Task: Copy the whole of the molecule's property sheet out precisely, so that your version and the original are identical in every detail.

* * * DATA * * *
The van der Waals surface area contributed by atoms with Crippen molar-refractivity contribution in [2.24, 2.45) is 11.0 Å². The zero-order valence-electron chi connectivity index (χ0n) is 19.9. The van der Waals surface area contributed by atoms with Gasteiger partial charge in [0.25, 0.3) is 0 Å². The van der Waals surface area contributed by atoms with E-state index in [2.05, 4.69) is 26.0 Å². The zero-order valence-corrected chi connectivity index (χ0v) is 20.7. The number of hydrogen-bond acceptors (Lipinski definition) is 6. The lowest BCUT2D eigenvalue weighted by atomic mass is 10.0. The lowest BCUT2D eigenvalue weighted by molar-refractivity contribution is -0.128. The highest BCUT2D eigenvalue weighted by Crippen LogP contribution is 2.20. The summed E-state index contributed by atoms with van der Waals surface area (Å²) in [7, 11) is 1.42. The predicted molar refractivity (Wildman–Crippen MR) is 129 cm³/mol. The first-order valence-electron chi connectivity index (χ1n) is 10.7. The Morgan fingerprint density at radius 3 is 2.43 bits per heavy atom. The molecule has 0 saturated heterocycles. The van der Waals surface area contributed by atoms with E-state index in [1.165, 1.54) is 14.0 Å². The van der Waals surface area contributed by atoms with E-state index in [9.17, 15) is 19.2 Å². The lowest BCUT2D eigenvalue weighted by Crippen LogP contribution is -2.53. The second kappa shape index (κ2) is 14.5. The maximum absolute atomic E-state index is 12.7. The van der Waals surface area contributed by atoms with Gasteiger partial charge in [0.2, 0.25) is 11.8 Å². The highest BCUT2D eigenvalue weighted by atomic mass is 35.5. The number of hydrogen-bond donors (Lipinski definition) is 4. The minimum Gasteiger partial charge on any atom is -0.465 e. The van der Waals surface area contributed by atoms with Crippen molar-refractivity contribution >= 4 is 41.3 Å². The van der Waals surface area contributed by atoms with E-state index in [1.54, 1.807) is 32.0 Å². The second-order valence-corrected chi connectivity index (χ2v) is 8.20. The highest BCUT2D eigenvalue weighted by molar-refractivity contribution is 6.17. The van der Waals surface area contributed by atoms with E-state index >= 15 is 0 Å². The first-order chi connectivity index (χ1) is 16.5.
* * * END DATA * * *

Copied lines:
The van der Waals surface area contributed by atoms with Crippen molar-refractivity contribution in [2.24, 2.45) is 11.0 Å². The zero-order valence-electron chi connectivity index (χ0n) is 19.9. The van der Waals surface area contributed by atoms with Gasteiger partial charge in [0.25, 0.3) is 0 Å². The van der Waals surface area contributed by atoms with E-state index in [2.05, 4.69) is 26.0 Å². The zero-order valence-corrected chi connectivity index (χ0v) is 20.7. The number of hydrogen-bond acceptors (Lipinski definition) is 6. The lowest BCUT2D eigenvalue weighted by atomic mass is 10.0. The lowest BCUT2D eigenvalue weighted by molar-refractivity contribution is -0.128. The highest BCUT2D eigenvalue weighted by Crippen LogP contribution is 2.20. The summed E-state index contributed by atoms with van der Waals surface area (Å²) in [7, 11) is 1.42. The predicted molar refractivity (Wildman–Crippen MR) is 129 cm³/mol. The first-order valence-electron chi connectivity index (χ1n) is 10.7. The Morgan fingerprint density at radius 3 is 2.43 bits per heavy atom. The molecule has 0 saturated heterocycles. The van der Waals surface area contributed by atoms with E-state index in [1.165, 1.54) is 14.0 Å². The van der Waals surface area contributed by atoms with E-state index in [9.17, 15) is 19.2 Å². The lowest BCUT2D eigenvalue weighted by Crippen LogP contribution is -2.53. The second kappa shape index (κ2) is 14.5. The maximum absolute atomic E-state index is 12.7. The van der Waals surface area contributed by atoms with Gasteiger partial charge in [0.2, 0.25) is 11.8 Å². The highest BCUT2D eigenvalue weighted by atomic mass is 35.5. The number of hydrogen-bond donors (Lipinski definition) is 4. The minimum Gasteiger partial charge on any atom is -0.465 e. The van der Waals surface area contributed by atoms with Crippen molar-refractivity contribution >= 4 is 41.3 Å². The van der Waals surface area contributed by atoms with E-state index in [1.54, 1.807) is 32.0 Å². The second-order valence-corrected chi connectivity index (χ2v) is 8.20. The highest BCUT2D eigenvalue weighted by molar-refractivity contribution is 6.17. The van der Waals surface area contributed by atoms with E-state index >= 15 is 0 Å². The first-order chi connectivity index (χ1) is 16.5.